"Men are like perfumes. In an instant, with nothing but a whiff of judgment, I either love them or discard them."
Marisol is an exuberant poet and historical archivist living in contemporary Miami. Like her adopted city, she's a sensual free spirit. Born in Cuba and transplanted at an early age to Florida, she nurses a nostalgia for the legendary island birthplace she barely remembers. She also harbors a passion for scents, donning a new perfume each time she takes on a new relationship. After the death of her beloved grandmother and a series of sensuous but disappointing romances, Marisol realizes that she must break free from the shackles of her history, abandon lost causes, and embrace the only real home she's ever had -- her own wandering heart. Freed at last from yearning for old Havana, "the Paris of the Caribbean," this romantic exile must embrace a new life. Although she cannot reclaim Havana, she can experience the real thing -- Paris -- so Marisol sets out with an open ticket to chart the course of her future.
Bridging the divide between the effervescent Miami of today and the mystical Cuba of yesteryear, Reclaiming Paris is a paean to place and memory, rich with humor, passion, and unforgettable characters.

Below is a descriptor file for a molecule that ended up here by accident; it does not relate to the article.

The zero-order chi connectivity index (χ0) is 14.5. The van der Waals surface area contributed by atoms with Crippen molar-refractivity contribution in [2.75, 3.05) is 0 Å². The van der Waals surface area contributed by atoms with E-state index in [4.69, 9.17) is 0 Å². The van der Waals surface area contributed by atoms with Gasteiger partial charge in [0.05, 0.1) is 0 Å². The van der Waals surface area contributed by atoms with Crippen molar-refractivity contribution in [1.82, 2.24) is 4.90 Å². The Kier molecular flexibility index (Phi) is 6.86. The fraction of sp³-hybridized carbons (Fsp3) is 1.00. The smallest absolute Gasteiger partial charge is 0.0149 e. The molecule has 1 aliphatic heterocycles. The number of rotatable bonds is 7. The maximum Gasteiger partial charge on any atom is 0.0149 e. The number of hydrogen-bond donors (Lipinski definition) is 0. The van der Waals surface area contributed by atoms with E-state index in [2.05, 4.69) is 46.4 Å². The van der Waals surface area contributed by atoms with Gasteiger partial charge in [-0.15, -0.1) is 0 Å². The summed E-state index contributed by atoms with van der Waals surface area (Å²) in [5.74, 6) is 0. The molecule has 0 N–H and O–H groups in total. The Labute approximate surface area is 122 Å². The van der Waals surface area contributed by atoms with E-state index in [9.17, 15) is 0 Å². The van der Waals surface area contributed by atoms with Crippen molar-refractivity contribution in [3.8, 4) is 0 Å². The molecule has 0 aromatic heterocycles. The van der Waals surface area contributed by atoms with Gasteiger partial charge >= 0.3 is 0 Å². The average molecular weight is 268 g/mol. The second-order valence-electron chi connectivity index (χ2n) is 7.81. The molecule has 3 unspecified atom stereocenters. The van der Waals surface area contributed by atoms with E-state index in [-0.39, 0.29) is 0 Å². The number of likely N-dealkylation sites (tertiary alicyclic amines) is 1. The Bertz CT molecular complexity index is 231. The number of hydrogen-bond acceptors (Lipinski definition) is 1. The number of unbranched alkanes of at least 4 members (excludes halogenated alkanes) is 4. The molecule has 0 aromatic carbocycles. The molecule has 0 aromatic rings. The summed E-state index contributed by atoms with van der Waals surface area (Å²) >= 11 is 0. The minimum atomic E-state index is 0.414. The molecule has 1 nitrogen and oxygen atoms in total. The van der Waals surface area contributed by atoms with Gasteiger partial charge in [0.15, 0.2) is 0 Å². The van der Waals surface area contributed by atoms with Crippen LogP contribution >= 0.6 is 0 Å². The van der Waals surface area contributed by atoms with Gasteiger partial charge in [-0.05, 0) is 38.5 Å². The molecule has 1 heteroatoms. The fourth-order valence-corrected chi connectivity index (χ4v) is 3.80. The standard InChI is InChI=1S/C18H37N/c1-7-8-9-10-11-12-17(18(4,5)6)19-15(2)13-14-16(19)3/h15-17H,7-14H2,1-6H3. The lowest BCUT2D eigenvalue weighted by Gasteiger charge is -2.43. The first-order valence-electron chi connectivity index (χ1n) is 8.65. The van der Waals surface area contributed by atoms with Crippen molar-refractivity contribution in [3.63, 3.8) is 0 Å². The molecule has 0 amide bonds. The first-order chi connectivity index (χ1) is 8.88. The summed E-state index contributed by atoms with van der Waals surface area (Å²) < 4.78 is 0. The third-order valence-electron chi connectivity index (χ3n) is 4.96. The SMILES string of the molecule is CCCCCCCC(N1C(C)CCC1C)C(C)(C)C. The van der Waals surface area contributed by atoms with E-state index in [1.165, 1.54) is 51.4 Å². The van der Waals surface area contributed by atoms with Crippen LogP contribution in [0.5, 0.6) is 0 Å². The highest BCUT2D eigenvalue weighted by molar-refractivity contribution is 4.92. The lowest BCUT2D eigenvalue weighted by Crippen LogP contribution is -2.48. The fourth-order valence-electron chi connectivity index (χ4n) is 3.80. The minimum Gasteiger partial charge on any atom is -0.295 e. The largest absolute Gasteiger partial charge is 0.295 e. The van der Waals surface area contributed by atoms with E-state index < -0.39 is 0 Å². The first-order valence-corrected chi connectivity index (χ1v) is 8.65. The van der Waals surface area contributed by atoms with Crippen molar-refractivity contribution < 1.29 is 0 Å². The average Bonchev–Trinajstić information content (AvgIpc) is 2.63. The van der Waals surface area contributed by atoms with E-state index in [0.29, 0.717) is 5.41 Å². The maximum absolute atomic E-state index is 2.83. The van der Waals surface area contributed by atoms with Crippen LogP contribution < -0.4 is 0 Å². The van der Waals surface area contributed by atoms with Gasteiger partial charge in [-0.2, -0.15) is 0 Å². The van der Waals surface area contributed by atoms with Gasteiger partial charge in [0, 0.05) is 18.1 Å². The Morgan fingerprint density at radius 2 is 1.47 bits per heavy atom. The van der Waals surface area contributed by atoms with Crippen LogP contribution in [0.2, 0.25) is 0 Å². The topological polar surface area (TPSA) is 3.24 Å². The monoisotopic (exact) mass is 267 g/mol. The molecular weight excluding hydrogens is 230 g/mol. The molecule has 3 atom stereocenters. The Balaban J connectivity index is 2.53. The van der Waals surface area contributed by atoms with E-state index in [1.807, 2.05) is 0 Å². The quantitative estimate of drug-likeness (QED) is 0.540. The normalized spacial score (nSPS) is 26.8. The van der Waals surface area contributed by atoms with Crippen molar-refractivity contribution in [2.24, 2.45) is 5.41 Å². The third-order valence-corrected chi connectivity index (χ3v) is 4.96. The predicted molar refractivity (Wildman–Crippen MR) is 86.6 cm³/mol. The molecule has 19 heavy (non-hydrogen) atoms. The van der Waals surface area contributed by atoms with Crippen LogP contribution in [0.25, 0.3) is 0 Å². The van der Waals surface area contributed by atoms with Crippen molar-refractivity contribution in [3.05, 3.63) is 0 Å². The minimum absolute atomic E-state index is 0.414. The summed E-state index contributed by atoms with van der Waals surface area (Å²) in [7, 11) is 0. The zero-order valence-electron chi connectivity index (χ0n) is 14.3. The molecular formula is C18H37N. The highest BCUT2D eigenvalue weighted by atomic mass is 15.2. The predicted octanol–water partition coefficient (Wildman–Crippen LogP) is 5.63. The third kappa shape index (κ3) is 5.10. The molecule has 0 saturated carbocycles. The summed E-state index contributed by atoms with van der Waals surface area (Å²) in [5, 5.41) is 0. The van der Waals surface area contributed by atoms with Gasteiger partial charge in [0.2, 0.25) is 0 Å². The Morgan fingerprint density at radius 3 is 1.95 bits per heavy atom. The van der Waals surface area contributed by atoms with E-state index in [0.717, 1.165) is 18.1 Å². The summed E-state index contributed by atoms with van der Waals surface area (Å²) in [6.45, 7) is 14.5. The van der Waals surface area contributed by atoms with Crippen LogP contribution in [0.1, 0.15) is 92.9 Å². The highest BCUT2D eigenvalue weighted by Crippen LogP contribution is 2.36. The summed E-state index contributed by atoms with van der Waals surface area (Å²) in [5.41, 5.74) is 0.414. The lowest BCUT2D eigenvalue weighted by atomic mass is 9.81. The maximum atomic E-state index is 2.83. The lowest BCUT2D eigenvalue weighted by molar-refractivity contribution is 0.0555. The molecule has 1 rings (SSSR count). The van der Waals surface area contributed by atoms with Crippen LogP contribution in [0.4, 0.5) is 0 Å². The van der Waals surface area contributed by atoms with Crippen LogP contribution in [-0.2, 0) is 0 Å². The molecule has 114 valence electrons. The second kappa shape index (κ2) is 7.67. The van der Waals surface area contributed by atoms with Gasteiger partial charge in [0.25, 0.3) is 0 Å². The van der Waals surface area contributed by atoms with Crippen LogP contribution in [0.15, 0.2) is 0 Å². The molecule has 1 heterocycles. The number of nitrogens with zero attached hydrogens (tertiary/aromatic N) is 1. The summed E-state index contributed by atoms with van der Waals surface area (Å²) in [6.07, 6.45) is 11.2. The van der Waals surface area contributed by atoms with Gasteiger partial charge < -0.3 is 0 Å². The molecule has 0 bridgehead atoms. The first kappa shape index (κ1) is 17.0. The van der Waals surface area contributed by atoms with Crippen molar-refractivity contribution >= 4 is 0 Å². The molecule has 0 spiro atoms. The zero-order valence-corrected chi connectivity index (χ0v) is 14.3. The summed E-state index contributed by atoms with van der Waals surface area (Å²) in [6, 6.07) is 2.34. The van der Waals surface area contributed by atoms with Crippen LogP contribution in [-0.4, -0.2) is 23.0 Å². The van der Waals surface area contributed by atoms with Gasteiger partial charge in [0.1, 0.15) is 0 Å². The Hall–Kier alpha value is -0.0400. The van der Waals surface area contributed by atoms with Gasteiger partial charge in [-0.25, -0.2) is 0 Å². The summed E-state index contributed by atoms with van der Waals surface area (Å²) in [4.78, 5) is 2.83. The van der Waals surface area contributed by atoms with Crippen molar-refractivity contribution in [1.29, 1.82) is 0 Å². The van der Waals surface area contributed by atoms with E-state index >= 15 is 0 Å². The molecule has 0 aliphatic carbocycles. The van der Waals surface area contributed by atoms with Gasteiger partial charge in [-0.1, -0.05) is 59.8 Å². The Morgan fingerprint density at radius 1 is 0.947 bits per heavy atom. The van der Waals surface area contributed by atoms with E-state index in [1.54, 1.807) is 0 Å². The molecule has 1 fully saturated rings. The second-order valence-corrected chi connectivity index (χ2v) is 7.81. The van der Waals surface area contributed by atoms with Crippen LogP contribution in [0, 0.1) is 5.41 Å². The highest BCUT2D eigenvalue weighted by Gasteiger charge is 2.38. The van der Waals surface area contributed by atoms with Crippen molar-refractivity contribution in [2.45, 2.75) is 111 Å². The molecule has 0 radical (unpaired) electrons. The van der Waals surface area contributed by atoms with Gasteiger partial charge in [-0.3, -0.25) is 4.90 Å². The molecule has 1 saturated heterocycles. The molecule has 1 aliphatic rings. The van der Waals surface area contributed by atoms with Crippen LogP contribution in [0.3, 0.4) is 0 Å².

Santiago, who won a Pulitzer Prize for her coverage of Elian Gonz lez in the Miami Herald, makes her fiction debut with this flat immigrants' saga. Marisol, a 30-something historian for the Miami Museum of History, recounts in jumbled retrospect the tale of her sometimes idealized, sometimes difficult childhood in Cuba. After her father's early death and her mother's subsequent unbalance, Marisol is raised by her loving abuela ("grandma"), and the two emigrate to the Cuban Miami of the Vietnam era. Santiago focuses on Marisol's love life, from her first crush as a little girl to a succession of Miami migr s, including a political refugee who despises the bourgeois life to which Marisol aspires, and a cardiologist who shares Marisol's nostalgic yearnings for the Cuba of old, but will not leave his wife for her. Different perfumes delineate various phases of Marisol's life (with Wind Song, White Linen and others serving as section headings). Santiago brings together the expected elements of an immigrant's tale of self-discovery and redemption, but there's little drive behind Marisol's diaristic narration. Along with the perfume conceit, the Parisian connection, made explicit by the end, feels contrived.